Of course, what the veggie guy really wanted was the wireless lights, turn signals and brake light system. But only a few prototypes have been released and are hard to get. You can find wired systems.

The Bicygnals two units nestle together in a small pouch in your brief case. When you are ready to ride, take the front and back units apart, turn each on, watch them blink a few times to indicate they are synched, then snap them onto their handlebar and seat mounts. They snap off easily, too.

Only small problem: The turn signal blinks about 65 times, then turns itself off. A great help 90 percent of the time. However, in a long lane of left-turning traffic, the signal will turn off just as you face off with the car across the intersection.

For Amazon Prime members, the Bicygnals unit arrives in two days.

There is a helmet device, also, but the Veggie Biker had already rigged his helmet with cheap flashing lights and a mirror. And this weekend I saw flashing lights one can weave between your spokes.

Bike Coalition members advocate Fullerton pursue easy bike safety fixes ASAP

Fullerton Sharrow Logo

The City of Fullerton is looking at “low-hanging fruit” improvements in bicycle transportation safety, including painting signs to create sharrows–traffic lanes in which motorists are informed bicycles by law have full rights to use traffic lanes. It would be the first improvement in 15 months.

By Jane Rands, North Orange County Bicycle Advocates Coalition
Fullerton City bicycle advocates are pushing for inexpensive initial improvements now in bicycle safety in the city while pursuing larger projects.
A long overdue North Orange County Bicycle Advocates Coalition (NOCBAC) gathering of the usual crowd with the usual fare (pizza and beer) met Aug. 5 at Davis Barber’s office at the Villa Del Sol in Fullerton.
Among the attendees were OCTA Citizens’ Advisory Committee (CAC) members, Vince Buck, Roy Shahbazian, and Laurel Reimer, and Alta Planning consultant, Paul Martin, who is assisting OCTA in developing the Districts 1 & 2 Bikeways Strategic Plan, which is currently in public review.
The Fullerton City Council will be discussing bicycle issues at an upcoming meeting, possibly August 20.  Vince Buck thought that NOCBAC should recommend some inexpensive bicycling facilities such as signage and sharrows.  NOCBAC members shared ideas, such as signage to fill gaps in class II and class III routes, sharrows where bike lanes abruptly end and should be placed outside of the door zone, and resurfacing roads, especially the shoulders.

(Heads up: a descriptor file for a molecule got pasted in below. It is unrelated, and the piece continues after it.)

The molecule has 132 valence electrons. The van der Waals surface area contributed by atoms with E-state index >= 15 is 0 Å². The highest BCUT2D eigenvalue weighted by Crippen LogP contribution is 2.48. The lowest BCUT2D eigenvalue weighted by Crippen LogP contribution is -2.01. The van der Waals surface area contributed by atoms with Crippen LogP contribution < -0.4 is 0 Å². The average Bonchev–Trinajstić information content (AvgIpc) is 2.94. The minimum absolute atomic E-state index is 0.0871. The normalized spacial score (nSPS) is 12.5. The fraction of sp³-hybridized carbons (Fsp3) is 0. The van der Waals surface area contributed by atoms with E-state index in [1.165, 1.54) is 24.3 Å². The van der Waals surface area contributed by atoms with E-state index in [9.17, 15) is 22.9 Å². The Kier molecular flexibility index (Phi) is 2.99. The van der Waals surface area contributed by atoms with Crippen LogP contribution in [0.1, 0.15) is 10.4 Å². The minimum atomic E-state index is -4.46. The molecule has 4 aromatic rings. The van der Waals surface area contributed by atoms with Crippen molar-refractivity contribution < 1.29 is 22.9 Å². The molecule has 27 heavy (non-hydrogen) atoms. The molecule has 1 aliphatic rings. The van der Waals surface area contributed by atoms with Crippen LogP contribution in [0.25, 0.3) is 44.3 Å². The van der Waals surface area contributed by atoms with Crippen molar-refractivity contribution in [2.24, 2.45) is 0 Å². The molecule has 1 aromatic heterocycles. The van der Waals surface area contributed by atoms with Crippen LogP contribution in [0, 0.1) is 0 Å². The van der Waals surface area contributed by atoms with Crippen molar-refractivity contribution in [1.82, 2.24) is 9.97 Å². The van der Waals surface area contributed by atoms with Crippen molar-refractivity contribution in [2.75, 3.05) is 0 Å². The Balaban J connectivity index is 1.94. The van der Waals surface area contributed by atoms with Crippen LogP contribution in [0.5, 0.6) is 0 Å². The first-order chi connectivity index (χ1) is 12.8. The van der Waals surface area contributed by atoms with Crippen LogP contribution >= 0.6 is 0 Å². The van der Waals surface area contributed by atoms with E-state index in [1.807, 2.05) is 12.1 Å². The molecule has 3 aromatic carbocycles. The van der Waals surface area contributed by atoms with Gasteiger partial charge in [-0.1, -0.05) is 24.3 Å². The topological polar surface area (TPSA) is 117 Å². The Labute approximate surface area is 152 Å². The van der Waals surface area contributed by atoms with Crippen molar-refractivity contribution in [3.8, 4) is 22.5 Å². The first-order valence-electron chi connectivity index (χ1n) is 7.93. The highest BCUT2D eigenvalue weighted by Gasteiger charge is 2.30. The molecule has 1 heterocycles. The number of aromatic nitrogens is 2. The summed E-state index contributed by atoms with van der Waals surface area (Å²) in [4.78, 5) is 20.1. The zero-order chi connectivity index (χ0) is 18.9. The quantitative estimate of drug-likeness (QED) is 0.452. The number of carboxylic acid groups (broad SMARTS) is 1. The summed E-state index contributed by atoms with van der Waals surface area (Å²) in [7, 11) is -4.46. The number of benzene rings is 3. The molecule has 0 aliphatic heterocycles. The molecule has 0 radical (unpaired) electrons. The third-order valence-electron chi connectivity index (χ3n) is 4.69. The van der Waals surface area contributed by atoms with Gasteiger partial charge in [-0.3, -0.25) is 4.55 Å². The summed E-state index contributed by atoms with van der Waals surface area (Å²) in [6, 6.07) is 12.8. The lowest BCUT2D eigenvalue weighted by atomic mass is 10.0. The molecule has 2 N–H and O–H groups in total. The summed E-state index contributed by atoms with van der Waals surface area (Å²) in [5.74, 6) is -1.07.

Cities are adopting a common nomenclature to describe biking facilities. Class I bike routes are completely separate from traffic. Class II bike routes have on-street, outlined bike lanes. Class III bike routes are streets with signs denoting that it is a bicycle route; which can be the hash-marks-and-bicycle icon, sharrow, painted on the street.
CAC members noted that $4 million in federal Clean Air funds will be available in the fall as grants through Orange County Transportation Authority (OCTA) for projects that are “shovel ready,” like segments in the Bikeways Master Plan that just need paint or signage.
Fullerton Mobility Planner, Jay Eastman, has applied for a grant through the Southern California Association of Governments (SCAG) to fund the planning phase of the Wilshire Bike Boulevard.  The bike boulevard will help riders traversing between California State University-Fullerton and downtown Fullerton via the upcoming “BikeLink” bike sharing sponsored by OCTA.  Buck expressed concern over waiting for another grant to implement the bike boulevard.  Instead, NOCBAC can advocate for inexpensive initial improvements.
Wikipedia has more information on bicycling infrastructure around the world.